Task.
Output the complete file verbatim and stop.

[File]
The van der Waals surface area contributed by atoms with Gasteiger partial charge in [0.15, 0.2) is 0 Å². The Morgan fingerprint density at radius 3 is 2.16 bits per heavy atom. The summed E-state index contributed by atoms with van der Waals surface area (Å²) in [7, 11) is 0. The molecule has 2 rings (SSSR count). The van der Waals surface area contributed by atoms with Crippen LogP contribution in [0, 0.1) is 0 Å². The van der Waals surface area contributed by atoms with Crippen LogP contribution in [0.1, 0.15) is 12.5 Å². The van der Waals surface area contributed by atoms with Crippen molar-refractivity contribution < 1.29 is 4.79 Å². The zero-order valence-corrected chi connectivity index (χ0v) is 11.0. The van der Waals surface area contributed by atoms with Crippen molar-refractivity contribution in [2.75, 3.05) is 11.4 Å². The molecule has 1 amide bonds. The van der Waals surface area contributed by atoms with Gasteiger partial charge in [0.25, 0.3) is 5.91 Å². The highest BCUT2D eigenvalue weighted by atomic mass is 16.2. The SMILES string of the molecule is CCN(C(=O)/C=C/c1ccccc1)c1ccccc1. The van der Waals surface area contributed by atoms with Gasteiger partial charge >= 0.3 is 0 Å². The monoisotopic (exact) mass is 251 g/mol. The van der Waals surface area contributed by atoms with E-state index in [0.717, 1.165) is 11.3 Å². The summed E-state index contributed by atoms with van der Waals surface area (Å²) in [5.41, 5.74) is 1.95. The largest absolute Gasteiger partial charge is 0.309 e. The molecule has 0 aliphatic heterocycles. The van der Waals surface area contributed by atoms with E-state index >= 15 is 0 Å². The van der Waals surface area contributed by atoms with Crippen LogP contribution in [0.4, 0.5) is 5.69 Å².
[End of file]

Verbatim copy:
The van der Waals surface area contributed by atoms with Gasteiger partial charge in [0.15, 0.2) is 0 Å². The Morgan fingerprint density at radius 3 is 2.16 bits per heavy atom. The summed E-state index contributed by atoms with van der Waals surface area (Å²) in [7, 11) is 0. The molecule has 2 rings (SSSR count). The van der Waals surface area contributed by atoms with Crippen LogP contribution in [0, 0.1) is 0 Å². The van der Waals surface area contributed by atoms with Crippen LogP contribution in [0.1, 0.15) is 12.5 Å². The van der Waals surface area contributed by atoms with Crippen molar-refractivity contribution < 1.29 is 4.79 Å². The zero-order valence-corrected chi connectivity index (χ0v) is 11.0. The van der Waals surface area contributed by atoms with Crippen molar-refractivity contribution in [2.75, 3.05) is 11.4 Å². The molecule has 1 amide bonds. The van der Waals surface area contributed by atoms with Gasteiger partial charge in [0.25, 0.3) is 5.91 Å². The highest BCUT2D eigenvalue weighted by atomic mass is 16.2. The SMILES string of the molecule is CCN(C(=O)/C=C/c1ccccc1)c1ccccc1. The van der Waals surface area contributed by atoms with Gasteiger partial charge >= 0.3 is 0 Å². The monoisotopic (exact) mass is 251 g/mol. The van der Waals surface area contributed by atoms with E-state index in [0.717, 1.165) is 11.3 Å². The summed E-state index contributed by atoms with van der Waals surface area (Å²) in [5.41, 5.74) is 1.95. The largest absolute Gasteiger partial charge is 0.309 e. The molecule has 0 aliphatic heterocycles. The van der Waals surface area contributed by atoms with E-state index >= 15 is 0 Å². The van der Waals surface area contributed by atoms with Crippen LogP contribution in [0.4, 0.5) is 5.69 Å².